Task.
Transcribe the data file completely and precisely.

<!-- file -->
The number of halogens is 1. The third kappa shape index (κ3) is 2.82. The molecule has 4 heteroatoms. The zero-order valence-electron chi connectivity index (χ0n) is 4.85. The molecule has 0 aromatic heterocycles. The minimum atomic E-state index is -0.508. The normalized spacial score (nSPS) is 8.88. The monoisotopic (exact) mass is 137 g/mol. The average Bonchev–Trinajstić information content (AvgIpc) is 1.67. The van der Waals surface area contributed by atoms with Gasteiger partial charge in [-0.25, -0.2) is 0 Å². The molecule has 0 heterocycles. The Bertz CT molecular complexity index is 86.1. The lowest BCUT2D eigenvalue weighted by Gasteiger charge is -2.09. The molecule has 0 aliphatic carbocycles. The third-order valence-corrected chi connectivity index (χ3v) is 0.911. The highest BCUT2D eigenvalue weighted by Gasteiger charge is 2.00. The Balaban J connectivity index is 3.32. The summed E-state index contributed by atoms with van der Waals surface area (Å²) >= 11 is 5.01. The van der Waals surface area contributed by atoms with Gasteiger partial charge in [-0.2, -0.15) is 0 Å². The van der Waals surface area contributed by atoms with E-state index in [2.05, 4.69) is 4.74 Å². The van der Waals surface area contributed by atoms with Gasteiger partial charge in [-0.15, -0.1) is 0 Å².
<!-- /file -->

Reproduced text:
The number of halogens is 1. The third kappa shape index (κ3) is 2.82. The molecule has 4 heteroatoms. The zero-order valence-electron chi connectivity index (χ0n) is 4.85. The molecule has 0 aromatic heterocycles. The minimum atomic E-state index is -0.508. The normalized spacial score (nSPS) is 8.88. The monoisotopic (exact) mass is 137 g/mol. The average Bonchev–Trinajstić information content (AvgIpc) is 1.67. The van der Waals surface area contributed by atoms with Gasteiger partial charge in [-0.25, -0.2) is 0 Å². The molecule has 0 heterocycles. The Bertz CT molecular complexity index is 86.1. The lowest BCUT2D eigenvalue weighted by Gasteiger charge is -2.09. The molecule has 0 aliphatic carbocycles. The third-order valence-corrected chi connectivity index (χ3v) is 0.911. The highest BCUT2D eigenvalue weighted by Gasteiger charge is 2.00. The Balaban J connectivity index is 3.32. The summed E-state index contributed by atoms with van der Waals surface area (Å²) >= 11 is 5.01. The van der Waals surface area contributed by atoms with Gasteiger partial charge in [-0.2, -0.15) is 0 Å². The van der Waals surface area contributed by atoms with E-state index in [2.05, 4.69) is 4.74 Å². The van der Waals surface area contributed by atoms with Gasteiger partial charge in [-0.15, -0.1) is 0 Å².